This is the first edition of the Nanny State Index, a league table of the worst places in the European Union to eat, drink, smoke and vape. The Nanny State Index is an initiative from the European Policy Information Center (EPICENTER).
Christopher Snowdon is the head of Lifestyle Economics at the Institute of Economic Affairs. His research focuses on lifestyle freedoms, prohibition and policy-based evidence. He is a regular contributor to the Spectator Health blog and often appears on TV and radio discussing social and economic issues.
Snowdon’s work encompasses a diverse range of topics including ‘sin taxes’, state funding of charities, happiness economics, ‘public health’ regulation, gambling and the black market. Recent publications include ‘Drinking, Fast and Slow’, ‘The Proof of the Pudding: Denmark’s Fat Tax Fiasco’, ‘The Crack Cocaine of Gambling?’, ‘The Wages of Sin Taxes’, ‘Drinking in the Shadow Economy’, ‘Sock Puppets: How the government lobbies itself and why’ and ‘Closing Time: Who’s killing the British pub?’. He is also the author of ‘Selfishness, Greed and Capitalism’ (2015), ‘The Art of Suppression’ (2011), ‘The Spirit Level Delusion’ (2010) and ‘Velvet Glove, Iron Fist’ (2009).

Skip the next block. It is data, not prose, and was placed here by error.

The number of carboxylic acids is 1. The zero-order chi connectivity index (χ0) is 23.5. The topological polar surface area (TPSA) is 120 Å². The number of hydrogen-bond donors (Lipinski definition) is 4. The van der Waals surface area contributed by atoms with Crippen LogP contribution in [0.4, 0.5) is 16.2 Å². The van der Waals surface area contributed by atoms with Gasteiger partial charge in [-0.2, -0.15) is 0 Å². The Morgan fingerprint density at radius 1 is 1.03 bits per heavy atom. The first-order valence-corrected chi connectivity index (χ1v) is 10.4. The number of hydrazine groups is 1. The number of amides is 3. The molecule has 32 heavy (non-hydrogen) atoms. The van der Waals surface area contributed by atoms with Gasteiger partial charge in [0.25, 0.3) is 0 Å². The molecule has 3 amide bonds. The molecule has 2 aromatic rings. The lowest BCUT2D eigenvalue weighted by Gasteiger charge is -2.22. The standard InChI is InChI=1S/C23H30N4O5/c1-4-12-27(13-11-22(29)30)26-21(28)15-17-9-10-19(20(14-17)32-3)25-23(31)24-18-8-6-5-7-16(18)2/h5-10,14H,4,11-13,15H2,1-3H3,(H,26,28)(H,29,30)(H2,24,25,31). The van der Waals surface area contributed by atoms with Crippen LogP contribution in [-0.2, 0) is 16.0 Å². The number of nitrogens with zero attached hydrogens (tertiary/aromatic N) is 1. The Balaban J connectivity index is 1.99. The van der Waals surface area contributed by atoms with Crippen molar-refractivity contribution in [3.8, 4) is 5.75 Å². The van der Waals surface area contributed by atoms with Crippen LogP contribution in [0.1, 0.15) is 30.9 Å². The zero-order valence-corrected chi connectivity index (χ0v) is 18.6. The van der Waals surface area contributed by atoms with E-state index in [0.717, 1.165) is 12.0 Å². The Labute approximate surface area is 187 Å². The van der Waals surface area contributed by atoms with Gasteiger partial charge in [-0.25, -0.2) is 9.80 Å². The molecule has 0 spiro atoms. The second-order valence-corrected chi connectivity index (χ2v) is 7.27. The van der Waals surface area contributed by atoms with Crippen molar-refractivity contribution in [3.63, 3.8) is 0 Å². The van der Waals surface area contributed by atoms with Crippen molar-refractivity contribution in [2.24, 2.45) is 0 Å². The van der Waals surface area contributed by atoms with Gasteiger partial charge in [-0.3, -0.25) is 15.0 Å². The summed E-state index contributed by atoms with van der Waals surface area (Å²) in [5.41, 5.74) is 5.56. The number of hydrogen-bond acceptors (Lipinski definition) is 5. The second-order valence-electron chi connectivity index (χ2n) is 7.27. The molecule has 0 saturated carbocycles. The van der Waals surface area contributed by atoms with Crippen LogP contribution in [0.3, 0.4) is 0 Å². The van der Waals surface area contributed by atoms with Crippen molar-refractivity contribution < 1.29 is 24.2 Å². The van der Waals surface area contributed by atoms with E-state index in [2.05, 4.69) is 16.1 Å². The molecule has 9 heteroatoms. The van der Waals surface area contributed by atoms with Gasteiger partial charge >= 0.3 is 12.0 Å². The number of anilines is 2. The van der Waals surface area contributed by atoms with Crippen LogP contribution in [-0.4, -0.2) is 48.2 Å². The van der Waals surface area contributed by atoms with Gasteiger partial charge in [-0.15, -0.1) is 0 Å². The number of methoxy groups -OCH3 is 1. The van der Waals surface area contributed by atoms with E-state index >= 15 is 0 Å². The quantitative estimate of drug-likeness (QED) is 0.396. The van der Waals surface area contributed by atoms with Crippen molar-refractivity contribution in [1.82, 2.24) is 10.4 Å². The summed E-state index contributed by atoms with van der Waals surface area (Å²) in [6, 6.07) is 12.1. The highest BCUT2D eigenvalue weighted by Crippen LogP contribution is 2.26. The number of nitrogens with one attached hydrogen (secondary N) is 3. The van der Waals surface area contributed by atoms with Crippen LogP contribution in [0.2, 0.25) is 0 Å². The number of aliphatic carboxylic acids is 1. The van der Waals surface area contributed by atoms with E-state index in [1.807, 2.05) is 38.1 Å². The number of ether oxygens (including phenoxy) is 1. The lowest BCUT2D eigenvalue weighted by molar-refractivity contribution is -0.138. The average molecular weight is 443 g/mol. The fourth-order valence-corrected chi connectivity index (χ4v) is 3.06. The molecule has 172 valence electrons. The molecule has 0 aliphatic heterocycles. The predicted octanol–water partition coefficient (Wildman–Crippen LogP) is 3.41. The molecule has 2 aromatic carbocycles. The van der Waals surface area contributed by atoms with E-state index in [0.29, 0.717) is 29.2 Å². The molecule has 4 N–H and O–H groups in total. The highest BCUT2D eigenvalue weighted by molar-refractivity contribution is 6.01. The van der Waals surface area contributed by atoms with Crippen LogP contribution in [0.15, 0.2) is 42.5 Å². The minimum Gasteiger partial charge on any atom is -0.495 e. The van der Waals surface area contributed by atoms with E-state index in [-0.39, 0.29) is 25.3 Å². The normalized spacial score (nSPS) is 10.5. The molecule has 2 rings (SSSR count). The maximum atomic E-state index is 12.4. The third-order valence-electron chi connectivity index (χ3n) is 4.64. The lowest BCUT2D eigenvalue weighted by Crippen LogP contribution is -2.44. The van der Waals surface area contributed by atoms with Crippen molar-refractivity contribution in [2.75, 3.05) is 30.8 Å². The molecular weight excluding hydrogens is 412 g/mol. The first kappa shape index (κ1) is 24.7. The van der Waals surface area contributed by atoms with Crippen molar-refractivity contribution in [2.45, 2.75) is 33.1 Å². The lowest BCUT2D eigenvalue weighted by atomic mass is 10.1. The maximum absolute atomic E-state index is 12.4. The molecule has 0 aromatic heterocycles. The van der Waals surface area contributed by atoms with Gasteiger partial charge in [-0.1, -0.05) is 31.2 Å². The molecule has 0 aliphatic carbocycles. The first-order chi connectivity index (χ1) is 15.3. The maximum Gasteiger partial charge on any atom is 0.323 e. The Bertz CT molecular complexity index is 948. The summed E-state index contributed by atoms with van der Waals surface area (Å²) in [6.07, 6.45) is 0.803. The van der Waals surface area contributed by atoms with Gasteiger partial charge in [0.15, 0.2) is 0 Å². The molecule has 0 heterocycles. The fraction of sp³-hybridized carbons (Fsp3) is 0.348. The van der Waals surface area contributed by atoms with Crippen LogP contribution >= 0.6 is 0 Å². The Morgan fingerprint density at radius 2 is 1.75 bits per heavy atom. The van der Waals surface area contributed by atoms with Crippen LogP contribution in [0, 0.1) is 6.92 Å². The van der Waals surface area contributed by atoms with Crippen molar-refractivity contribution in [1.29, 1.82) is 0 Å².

Alcohol can only be advertised on TV and radio after 7pm in Portugal, but drinks marketing is otherwise unrestricted. Taxes on beer and spirits are about average for the EU and there is no wine duty. Tobacco can only be promoted at point of sale but there is no display ban, no vending machine ban and no graphic warnings.
Portugal is gradually moving towards a full ban on smoking in indoor public places. For the time being, however, a relatively relaxed approach endures and there are many exemptions. However, in venues where smoking is banned it is also illegal to vape. As of January 1st 2016, e-cigarette advertising is regulated to fulfil Portugal’s obligations under the EU’s new Tobacco Products Directive, ie. it is banned in most forms. Vapers also have to pay a special tax on e-cigarette fluid of €0.60 per millilitre.
There is a legal limit on the amount of salt that can be used in bread.